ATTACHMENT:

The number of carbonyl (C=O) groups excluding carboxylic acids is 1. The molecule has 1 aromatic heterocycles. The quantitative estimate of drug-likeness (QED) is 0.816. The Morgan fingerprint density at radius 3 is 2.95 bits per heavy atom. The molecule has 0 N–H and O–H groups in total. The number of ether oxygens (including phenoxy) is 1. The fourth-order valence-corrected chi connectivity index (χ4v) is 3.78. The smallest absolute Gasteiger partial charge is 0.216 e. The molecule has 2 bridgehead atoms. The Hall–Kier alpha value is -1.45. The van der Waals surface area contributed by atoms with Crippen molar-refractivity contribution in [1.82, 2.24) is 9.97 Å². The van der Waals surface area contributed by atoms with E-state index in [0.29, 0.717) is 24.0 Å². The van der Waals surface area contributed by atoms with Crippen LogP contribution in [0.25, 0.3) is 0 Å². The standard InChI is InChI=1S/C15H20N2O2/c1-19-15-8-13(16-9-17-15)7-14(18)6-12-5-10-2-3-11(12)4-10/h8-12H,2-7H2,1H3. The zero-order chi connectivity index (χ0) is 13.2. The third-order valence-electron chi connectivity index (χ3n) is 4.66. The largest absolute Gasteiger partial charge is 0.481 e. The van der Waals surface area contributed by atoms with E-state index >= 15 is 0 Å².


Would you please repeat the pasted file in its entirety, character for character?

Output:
The number of carbonyl (C=O) groups excluding carboxylic acids is 1. The molecule has 1 aromatic heterocycles. The quantitative estimate of drug-likeness (QED) is 0.816. The Morgan fingerprint density at radius 3 is 2.95 bits per heavy atom. The molecule has 0 N–H and O–H groups in total. The number of ether oxygens (including phenoxy) is 1. The fourth-order valence-corrected chi connectivity index (χ4v) is 3.78. The smallest absolute Gasteiger partial charge is 0.216 e. The molecule has 2 bridgehead atoms. The Hall–Kier alpha value is -1.45. The van der Waals surface area contributed by atoms with Crippen molar-refractivity contribution in [1.82, 2.24) is 9.97 Å². The van der Waals surface area contributed by atoms with E-state index in [0.29, 0.717) is 24.0 Å². The van der Waals surface area contributed by atoms with Crippen LogP contribution in [0.25, 0.3) is 0 Å². The standard InChI is InChI=1S/C15H20N2O2/c1-19-15-8-13(16-9-17-15)7-14(18)6-12-5-10-2-3-11(12)4-10/h8-12H,2-7H2,1H3. The zero-order chi connectivity index (χ0) is 13.2. The third-order valence-electron chi connectivity index (χ3n) is 4.66. The largest absolute Gasteiger partial charge is 0.481 e. The van der Waals surface area contributed by atoms with E-state index >= 15 is 0 Å².